Belfast Telegraph

Michael O'Neill: Why summer football would be a great move for Irish League


Northern Ireland manager Michael O'Neill.
Northern Ireland manager Michael O'Neill.

By Graham Luney

Northern Ireland manager Michael O'Neill has backed the introduction of summer football to make Irish League football stronger.

The Northern Ireland Football League is consulting with Danske Bank Premiership clubs over a possible calender switch which would see competitive action over the summer when the clubs face formidable challenges in European competition.

Northern Ireland have sank to 52nd out of 55 nations in the Uefa Co-efficient list and there is real danger a Europa League place could be lost along with the £200,000 that comes with it.

O'Neill has met with representatives from the top flight clubs and argued in favour of a summer switch but some clubs and supporters remain to be convinced on the issue.

The Irish League plays an important role in the development of young players and seven members of O'Neill's squad for the Euro 2020 qualifiers against Estonia and Belarus began their careers in the domestic game - Gareth McAuley, Gavin Whyte, Stuart Dallas, Mark Sykes, Paul Smyth, Liam Boyce and Michael Smith.

While clubs fear losing a cash windfall from Uefa, O'Neill's primary goal is to see the standard of the Irish League continue to improve and he believes a switch, incorporating the summer months, would create a more professional environment.

"We need the level of our domestic game to be higher," argued O'Neill who guided Shamrock Rovers to the Europa League group stages in 2011. "My personal opinion is by changing the season you have a better chance of improving the domestic game.

"The European football is a factor but my main feeling is the game will become more professional with respect to how players train and prepare for games and it will become better if you change the season."

In another recognition of the Irish League's production line, O'Neill yesterday called Sykes into his international squad for the first time.

Former Glenavon midfielder Sykes made the move to Oxford United in January and steps up to the senior squad after making 11 appearances for the Under-21s and impressing at a training camp in Manchester.

“Mark Sykes, Gavin Whyte and Stuart Dallas all came through the Irish League,” added O’Neill.

“Gavin is a recent example and the transition to become a senior international player is very quick now.

“The Irish League is more vital to us than ever because we need it to develop more players so the late developers, players like Liam Boyce, can get a move.

“One of the first games I went to was a League Cup final when Stuart Dallas played for Crusaders at Ballymena and he went to Brentford just after that. That has been the players’ pathway and we need more players to come out of the Irish League.”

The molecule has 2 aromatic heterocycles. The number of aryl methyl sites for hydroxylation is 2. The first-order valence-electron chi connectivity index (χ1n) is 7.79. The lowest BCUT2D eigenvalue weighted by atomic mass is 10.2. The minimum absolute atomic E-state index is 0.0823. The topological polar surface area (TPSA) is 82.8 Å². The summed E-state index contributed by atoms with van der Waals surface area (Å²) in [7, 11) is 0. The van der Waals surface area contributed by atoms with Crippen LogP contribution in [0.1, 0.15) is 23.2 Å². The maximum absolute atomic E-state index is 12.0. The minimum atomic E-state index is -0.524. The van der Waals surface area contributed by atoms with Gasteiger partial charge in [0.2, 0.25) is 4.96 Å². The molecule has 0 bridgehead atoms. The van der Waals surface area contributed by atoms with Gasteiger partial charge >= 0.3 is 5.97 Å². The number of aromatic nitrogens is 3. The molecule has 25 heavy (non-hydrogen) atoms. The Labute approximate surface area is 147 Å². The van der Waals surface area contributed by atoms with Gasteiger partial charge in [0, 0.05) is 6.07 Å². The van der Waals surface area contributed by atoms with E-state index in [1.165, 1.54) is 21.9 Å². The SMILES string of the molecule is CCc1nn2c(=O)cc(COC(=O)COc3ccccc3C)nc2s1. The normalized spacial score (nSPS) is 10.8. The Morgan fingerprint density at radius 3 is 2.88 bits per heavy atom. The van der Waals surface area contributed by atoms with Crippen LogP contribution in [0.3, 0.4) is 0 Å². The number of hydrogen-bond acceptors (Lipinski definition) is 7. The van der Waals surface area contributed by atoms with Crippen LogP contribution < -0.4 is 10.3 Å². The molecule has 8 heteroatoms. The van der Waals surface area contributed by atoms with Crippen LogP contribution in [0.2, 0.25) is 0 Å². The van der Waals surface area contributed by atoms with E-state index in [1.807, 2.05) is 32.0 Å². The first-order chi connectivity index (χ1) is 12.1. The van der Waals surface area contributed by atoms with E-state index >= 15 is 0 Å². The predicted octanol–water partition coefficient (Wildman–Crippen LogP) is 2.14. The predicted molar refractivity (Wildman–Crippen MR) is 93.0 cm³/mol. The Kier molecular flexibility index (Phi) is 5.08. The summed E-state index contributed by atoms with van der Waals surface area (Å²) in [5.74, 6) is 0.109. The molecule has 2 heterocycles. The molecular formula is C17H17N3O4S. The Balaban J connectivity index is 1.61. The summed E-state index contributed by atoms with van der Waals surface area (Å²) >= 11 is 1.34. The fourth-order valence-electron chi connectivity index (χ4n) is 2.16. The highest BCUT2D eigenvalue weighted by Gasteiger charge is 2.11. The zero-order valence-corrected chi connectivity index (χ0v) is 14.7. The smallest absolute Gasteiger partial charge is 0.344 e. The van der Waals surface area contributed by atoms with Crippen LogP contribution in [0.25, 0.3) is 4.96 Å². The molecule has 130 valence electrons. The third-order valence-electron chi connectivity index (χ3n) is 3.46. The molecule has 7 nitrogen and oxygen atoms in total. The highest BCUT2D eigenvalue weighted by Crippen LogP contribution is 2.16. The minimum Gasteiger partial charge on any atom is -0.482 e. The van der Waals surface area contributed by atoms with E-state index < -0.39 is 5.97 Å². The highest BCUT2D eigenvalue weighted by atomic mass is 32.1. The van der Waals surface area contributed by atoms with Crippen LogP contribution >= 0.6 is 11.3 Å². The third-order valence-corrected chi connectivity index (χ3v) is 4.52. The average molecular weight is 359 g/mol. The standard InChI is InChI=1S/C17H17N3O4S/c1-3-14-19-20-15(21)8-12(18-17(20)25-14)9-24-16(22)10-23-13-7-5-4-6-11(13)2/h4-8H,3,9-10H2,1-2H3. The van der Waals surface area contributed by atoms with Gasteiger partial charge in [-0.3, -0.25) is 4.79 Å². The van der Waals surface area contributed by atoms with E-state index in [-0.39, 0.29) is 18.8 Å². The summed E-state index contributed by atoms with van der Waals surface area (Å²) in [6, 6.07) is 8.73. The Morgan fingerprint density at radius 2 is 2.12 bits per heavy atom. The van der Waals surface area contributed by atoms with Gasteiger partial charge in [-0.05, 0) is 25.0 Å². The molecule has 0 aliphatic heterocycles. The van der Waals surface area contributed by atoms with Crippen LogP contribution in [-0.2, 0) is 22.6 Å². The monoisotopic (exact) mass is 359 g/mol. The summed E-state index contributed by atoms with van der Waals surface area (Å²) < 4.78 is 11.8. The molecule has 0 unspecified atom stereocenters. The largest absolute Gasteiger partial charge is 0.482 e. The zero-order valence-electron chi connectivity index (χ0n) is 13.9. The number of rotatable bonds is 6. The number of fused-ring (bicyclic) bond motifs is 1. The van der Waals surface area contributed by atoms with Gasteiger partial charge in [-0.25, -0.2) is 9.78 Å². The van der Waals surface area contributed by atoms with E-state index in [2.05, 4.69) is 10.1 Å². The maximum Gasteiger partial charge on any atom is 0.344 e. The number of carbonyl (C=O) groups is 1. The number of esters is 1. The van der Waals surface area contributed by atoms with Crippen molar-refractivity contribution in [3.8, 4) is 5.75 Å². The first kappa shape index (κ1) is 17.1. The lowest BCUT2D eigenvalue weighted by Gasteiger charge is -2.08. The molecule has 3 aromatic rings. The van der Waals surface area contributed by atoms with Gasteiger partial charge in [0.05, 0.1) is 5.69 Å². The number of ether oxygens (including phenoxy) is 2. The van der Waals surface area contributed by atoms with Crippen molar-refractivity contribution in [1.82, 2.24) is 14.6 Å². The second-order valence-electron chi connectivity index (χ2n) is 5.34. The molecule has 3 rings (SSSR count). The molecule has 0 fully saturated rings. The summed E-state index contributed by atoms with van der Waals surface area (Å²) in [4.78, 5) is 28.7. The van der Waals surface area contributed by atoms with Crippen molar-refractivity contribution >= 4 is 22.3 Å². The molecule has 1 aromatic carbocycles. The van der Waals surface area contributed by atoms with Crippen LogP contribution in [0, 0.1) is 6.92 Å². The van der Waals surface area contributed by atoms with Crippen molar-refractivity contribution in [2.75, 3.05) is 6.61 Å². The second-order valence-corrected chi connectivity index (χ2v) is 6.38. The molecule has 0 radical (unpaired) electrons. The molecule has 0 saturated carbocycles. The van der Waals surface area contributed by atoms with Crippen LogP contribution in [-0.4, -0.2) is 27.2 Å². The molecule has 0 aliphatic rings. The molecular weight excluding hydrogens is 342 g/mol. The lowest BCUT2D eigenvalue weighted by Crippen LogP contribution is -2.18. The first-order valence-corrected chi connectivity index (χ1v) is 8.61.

O’Neill has seen Sykes sparkle for the Under-21s and he’s confident he can make the senior breakthrough.

“He showed up really well in the training camps,” he added.

“He’s only made around eight to 10 starts for Oxford and a few other appearances but he has shown up well and it’s nice to have eight of our previous Under-21 team in our squad.

“We still have a core group of experienced players, 14 of whom were at the Euros, but the squad has become significantly younger in the last 12 months and we are asking players to step up a little bit quicker than we would like.

“But the players have shown up well and this is all part of their development. If needed, they must perform on the pitch.”

O’Neill’s side face Estonia on June 8 and play Belarus three days later.

And in another reference to summer football, he couldn’t resist drawing a comparison.

“Both Estonia and Belarus play in a summer season which is a brilliant decision by them! Their domestic players will have an easier transition,” he said.

Northern Ireland are top of Group C after beating both of their upcoming opponents at home in their opening two qualifiers in March. They will travel to Austria at the weekend in preparation for the matches in Tallinn and Borisov.

“It would be brilliant if we could take six points from the games but we can never take anything for granted,” added O’Neill.

“It won’t be easy, we won the two games at home but we had to go right to the end to do that.

“These games are always tougher away from home and particularly in June, it’s a huge task to get six points, but we’re aiming for that to leave us in the strongest position we can be in ahead of facing the bigger teams.

“There’s a real focus on the first game because if you can win that there’s a natural positivity going into the second game.”

As well as Sykes, the only other player in the squad without a cap is Arsenal’s young gun Daniel Ballard.

“Daniel is showing up really well in training,” said O’Neill.

“You are looking at a boy who was playing with the Under-19s only a year ago. He’s playing regularly with Arsenal’s Under-23s this season and he’s on course for possibly a loan move.

“We have great servants in our squad but they won’t go on forever. We have Tom Flanagan at Sunderland and Daniel so that’s a position we aren’t particularly strong in other than Jonny (Evans) and Craig (Cathcart). You need to push these young guys through in an environment where they can play at senior international level.”

Veteran defender Aaron Hughes was included in the squad on the same day his release from Hearts was announced.

Aberdeen winger Niall McGinn is missing after suffering ankle ligament damage last month.

There is no place for Motherwell goalkeeper Trevor Carson, who had been called up for the training camp after recovering from deep vein thrombosis.

Sheffield United midfielder Oliver Norwood is missing again.

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